Button Go

    Keywords: Rules, Variant

Button go has a similar effect as the Taiwan rules, which count area, but do not count the point for Black if he plays the last Japanese dame, and to Ikeda's Area Rules III, which adjust the score if White passes first. In most instances, Button go reconciles area and territory scoring.

Button go was discovered by Barry Phease and independently by me (BillSpight) later.

Button go is played with a token called the button, which is worth 1/2 point. (Barry says that we now have a good use for those broken White stones. ;-)) Area scoring is used. At his turn a player may take the button instead of making a board play or passing. Taking the button lifts any restriction on taking a ko or superko.

To see the usual effect of the button, suppose that each player has the same territory score, a jigo. Because the number of points on the go board is odd, normally Black will fill the last dame, which will give him a 1 point win under area scoring. In Button go, White will then take the button, and the final score will be a 1/2 point win for Black.

Now let's compare that with the case when Black wins by 1 point by territory scoring. Then normally White will fill the last dame, and the result by area scoring is also a 1 point win. In Button go Black will then take the button, and the final score will be a 1 1/2 point win for Black. Usually the score in Button go is 1/2 point more for Black than the territory score.

Territory scoring is sharper than area scoring in that, as here, it differentiates cases that area scoring does not. With area scoring the winner can more often make sloppy plays and still win. Like the Taiwan rules, button go also makes these differentiations, and makes for a sharper game.

Area scoring requires less complex rules than territory scoring, but territory scoring makes for a sharper game. Button go is a practical way to enjoy the benefits of both.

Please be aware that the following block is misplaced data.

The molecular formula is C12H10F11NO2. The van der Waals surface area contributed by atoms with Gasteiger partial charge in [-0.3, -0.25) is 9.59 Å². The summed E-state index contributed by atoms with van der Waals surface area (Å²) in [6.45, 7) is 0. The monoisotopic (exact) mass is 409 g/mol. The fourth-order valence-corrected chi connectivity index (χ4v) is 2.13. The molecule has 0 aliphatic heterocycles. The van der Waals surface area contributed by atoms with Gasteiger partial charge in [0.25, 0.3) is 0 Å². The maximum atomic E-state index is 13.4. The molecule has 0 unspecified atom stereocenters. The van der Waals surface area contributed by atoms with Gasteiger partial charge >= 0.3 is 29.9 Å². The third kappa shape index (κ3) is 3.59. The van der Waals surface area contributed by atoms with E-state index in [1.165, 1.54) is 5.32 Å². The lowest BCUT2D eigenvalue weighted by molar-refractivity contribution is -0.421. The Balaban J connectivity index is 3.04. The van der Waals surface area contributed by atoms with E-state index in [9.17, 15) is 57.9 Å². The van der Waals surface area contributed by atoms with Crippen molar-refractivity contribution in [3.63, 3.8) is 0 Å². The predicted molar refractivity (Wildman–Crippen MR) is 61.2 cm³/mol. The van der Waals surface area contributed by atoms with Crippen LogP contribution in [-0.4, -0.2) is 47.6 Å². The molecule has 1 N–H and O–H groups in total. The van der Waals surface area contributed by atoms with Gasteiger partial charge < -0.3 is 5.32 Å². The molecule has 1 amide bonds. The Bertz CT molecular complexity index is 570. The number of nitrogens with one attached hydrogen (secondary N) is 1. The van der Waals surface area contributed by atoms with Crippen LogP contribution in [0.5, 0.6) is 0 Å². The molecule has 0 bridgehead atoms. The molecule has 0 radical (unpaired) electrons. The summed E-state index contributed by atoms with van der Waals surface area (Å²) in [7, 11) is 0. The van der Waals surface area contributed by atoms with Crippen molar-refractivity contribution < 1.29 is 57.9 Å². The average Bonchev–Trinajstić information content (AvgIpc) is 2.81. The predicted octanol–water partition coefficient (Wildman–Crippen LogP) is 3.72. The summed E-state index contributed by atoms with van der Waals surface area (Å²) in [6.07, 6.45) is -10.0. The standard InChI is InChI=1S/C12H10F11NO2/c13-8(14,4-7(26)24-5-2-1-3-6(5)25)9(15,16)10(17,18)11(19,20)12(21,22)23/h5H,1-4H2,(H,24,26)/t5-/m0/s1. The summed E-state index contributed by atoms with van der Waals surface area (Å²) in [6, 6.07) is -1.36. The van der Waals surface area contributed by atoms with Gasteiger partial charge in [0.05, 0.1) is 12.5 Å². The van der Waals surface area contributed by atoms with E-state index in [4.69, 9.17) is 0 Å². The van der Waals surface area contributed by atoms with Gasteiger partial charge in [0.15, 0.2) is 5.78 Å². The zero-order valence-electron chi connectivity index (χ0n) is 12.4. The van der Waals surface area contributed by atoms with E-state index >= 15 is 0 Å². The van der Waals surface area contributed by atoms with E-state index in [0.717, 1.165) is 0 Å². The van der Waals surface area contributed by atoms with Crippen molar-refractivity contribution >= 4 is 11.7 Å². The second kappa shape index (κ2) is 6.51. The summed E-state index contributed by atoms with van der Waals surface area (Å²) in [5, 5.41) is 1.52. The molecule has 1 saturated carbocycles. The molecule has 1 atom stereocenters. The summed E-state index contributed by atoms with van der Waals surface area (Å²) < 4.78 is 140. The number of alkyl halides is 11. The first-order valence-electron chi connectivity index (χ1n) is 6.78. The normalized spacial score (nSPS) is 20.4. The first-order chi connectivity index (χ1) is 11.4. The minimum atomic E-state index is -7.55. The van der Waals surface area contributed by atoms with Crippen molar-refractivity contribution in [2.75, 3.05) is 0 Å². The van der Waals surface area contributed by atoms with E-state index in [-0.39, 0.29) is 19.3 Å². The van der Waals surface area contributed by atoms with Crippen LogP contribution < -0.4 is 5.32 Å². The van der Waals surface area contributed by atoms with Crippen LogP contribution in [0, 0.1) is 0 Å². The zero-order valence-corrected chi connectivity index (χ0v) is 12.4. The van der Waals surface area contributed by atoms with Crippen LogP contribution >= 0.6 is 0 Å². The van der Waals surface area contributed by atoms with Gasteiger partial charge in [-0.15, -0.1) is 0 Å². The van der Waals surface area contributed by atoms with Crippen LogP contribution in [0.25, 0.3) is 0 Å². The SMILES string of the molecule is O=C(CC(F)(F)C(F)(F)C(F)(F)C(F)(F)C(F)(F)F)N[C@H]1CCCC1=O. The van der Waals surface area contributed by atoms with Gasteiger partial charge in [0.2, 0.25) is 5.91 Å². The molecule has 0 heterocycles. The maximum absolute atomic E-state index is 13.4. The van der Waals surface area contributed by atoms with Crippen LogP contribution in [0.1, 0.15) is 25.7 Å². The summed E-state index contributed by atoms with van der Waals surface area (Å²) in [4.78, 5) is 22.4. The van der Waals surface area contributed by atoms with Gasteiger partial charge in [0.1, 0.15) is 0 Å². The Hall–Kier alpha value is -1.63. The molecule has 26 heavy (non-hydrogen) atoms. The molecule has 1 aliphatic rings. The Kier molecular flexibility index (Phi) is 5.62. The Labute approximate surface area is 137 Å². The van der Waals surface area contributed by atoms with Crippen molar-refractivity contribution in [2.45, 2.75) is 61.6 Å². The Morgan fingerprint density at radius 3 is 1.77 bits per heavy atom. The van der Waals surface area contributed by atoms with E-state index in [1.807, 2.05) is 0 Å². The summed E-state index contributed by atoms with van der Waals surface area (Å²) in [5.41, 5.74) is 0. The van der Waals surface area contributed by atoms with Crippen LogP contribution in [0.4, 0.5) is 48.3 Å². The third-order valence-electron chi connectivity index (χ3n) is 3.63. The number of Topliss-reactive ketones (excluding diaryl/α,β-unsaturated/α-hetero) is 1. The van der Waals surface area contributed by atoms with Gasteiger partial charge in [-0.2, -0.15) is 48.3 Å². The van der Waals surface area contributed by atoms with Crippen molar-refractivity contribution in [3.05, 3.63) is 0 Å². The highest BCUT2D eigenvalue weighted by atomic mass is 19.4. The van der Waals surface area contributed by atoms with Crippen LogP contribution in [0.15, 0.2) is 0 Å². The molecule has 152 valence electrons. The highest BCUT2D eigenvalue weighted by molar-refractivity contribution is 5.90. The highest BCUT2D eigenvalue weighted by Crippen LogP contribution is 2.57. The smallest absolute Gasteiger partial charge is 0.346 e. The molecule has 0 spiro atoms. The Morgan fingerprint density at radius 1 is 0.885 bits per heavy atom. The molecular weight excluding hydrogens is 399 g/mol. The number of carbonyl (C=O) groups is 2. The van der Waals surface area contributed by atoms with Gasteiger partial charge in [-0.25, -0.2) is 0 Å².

--BillSpight

Note: In using the Chinese style of determining the final result, 180.75 is subtracted from Black's score, because 361.5 points are at stake.


The Count: What I would find interesting is to know whether button go rewards "good play" in any sense over area scoring. Being "sharper" is not a reason in itself, I believe. Is it not an arbitrary distinction to give the first passer an extra half point? We could instead use a rule where whoever occupies the 6-8 point gets an extra half point. It would be just as "sharp". Does territory scoring make it so that there are ways of determining in the endgame which plays you must make before other ones, whereas you might be able to play one weaker play first in area scoring and still get the same score? If the answer is "yes", I'm sure it's a well known fact, but I haven't seen it stated in Territory and Area Scoring.

Bill: Consider this situation, where the rest of the board is settled.

[Diagram]
Sharpness  

Black to play.

To the left is Black's territory, to the right is White's.

[Diagram]
Main line  

Net local area score: 0.